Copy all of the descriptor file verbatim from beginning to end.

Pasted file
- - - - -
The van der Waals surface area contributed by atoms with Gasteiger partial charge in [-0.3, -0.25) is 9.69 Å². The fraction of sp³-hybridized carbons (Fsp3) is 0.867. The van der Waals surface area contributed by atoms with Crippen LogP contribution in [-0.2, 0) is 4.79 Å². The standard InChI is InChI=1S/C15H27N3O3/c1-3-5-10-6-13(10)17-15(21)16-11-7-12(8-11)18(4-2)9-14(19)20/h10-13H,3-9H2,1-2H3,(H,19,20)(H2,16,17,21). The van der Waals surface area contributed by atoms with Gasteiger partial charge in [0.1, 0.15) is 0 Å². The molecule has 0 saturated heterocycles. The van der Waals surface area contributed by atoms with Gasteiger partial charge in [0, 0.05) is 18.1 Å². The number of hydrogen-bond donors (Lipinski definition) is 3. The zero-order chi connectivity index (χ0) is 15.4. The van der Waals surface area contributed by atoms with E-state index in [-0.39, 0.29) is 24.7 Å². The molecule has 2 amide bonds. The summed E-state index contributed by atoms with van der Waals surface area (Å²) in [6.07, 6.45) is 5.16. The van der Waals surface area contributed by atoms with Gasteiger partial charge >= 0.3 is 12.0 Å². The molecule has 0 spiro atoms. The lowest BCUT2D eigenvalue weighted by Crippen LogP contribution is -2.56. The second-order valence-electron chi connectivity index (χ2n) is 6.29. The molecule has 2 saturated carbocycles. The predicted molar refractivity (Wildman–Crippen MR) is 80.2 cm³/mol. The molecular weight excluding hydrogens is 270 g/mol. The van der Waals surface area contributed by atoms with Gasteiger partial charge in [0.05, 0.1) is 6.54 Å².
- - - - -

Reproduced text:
The van der Waals surface area contributed by atoms with Gasteiger partial charge in [-0.3, -0.25) is 9.69 Å². The fraction of sp³-hybridized carbons (Fsp3) is 0.867. The van der Waals surface area contributed by atoms with Crippen LogP contribution in [-0.2, 0) is 4.79 Å². The standard InChI is InChI=1S/C15H27N3O3/c1-3-5-10-6-13(10)17-15(21)16-11-7-12(8-11)18(4-2)9-14(19)20/h10-13H,3-9H2,1-2H3,(H,19,20)(H2,16,17,21). The van der Waals surface area contributed by atoms with Gasteiger partial charge in [0.1, 0.15) is 0 Å². The molecule has 0 saturated heterocycles. The van der Waals surface area contributed by atoms with Gasteiger partial charge in [0, 0.05) is 18.1 Å². The number of hydrogen-bond donors (Lipinski definition) is 3. The zero-order chi connectivity index (χ0) is 15.4. The van der Waals surface area contributed by atoms with E-state index in [-0.39, 0.29) is 24.7 Å². The molecule has 2 amide bonds. The summed E-state index contributed by atoms with van der Waals surface area (Å²) in [6.07, 6.45) is 5.16. The van der Waals surface area contributed by atoms with Gasteiger partial charge >= 0.3 is 12.0 Å². The molecule has 0 spiro atoms. The lowest BCUT2D eigenvalue weighted by Crippen LogP contribution is -2.56. The second-order valence-electron chi connectivity index (χ2n) is 6.29. The molecule has 2 saturated carbocycles. The predicted molar refractivity (Wildman–Crippen MR) is 80.2 cm³/mol. The molecular weight excluding hydrogens is 270 g/mol. The van der Waals surface area contributed by atoms with Gasteiger partial charge in [0.05, 0.1) is 6.54 Å².